A State Dependent Lane-Changing Model for Urban Arterials with Hidden Markov Model Method
MetadataShow full item record
The inherent intention and decision process of lane changes are complex and unobservable. Though the external environment and traffic conditions are changing along the traveling direction, the drivers’ characteristics and preferences may lead to persistence of preferable lane choices. Hidden Markov Model (HMM) method is used to model the system that involves unobservable factors, such as speech recognition and biological sequence problems. The hidden process are assumed to associate with observable outcomes. In this study, HMM is integrated into a two-stage lane-changing model to better represent the mandatory lane-changing behaviors on arterials. The lane-changing decision process is separated into two steps: decision to target a lane as the desire lane and acceptance of available gaps in the chosen direction. The outcome of the first step is unobservable and treated as the latent state in HMM. The second step, gap acceptance model, relates the outcome of the first step to observed vehicle trajectories. The proposed model is estimated and validated using detail Next Generation Simulation (NGSIM) vehicle trajectory data from Lankershim Boulevard. Comparison between generated lane position sequences and original trajectories validated the model’s capability of representing mandatory lane changes. There is an average 17% difference on predicted lane change locations compared to observed locations; while lane change locations to left turn lane and right turn lane show 10% and 13% difference respectively. The generated lane changes show a late tendency of movements among through lanes. The results show that the model is fit for the purpose of representing mandatory lane change behaviors on arterials. The research highlights some future improvements of proposed lane-changing model on arterials.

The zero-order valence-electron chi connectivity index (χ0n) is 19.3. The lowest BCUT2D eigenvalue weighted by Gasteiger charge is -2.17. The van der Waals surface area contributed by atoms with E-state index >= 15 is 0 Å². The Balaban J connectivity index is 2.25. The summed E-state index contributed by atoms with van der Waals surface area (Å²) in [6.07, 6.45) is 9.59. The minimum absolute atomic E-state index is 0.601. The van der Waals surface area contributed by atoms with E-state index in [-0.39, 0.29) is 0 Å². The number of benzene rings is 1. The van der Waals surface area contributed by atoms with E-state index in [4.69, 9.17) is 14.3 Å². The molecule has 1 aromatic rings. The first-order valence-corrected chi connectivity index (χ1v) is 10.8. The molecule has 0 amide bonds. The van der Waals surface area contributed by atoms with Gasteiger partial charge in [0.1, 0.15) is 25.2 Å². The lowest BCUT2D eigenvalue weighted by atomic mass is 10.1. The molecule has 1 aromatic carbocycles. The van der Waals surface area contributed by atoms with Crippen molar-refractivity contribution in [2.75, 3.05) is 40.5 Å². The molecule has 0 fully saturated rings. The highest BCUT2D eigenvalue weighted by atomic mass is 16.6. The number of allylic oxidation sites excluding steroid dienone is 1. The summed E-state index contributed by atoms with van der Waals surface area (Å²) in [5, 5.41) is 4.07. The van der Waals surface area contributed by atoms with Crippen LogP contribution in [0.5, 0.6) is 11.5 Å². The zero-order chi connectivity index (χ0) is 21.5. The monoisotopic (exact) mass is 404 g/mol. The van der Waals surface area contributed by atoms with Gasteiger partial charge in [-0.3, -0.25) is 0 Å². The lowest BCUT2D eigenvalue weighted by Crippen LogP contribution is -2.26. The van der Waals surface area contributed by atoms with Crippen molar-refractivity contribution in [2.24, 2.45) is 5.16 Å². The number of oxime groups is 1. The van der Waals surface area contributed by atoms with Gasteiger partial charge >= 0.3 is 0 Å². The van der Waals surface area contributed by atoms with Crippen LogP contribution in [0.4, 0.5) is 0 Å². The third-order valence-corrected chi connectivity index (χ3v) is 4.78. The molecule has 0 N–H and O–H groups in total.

Wang, Xiduo (2015). A State Dependent Lane-Changing Model for Urban Arterials with Hidden Markov Model Method. Master's thesis, Texas A & M University. Available electronically from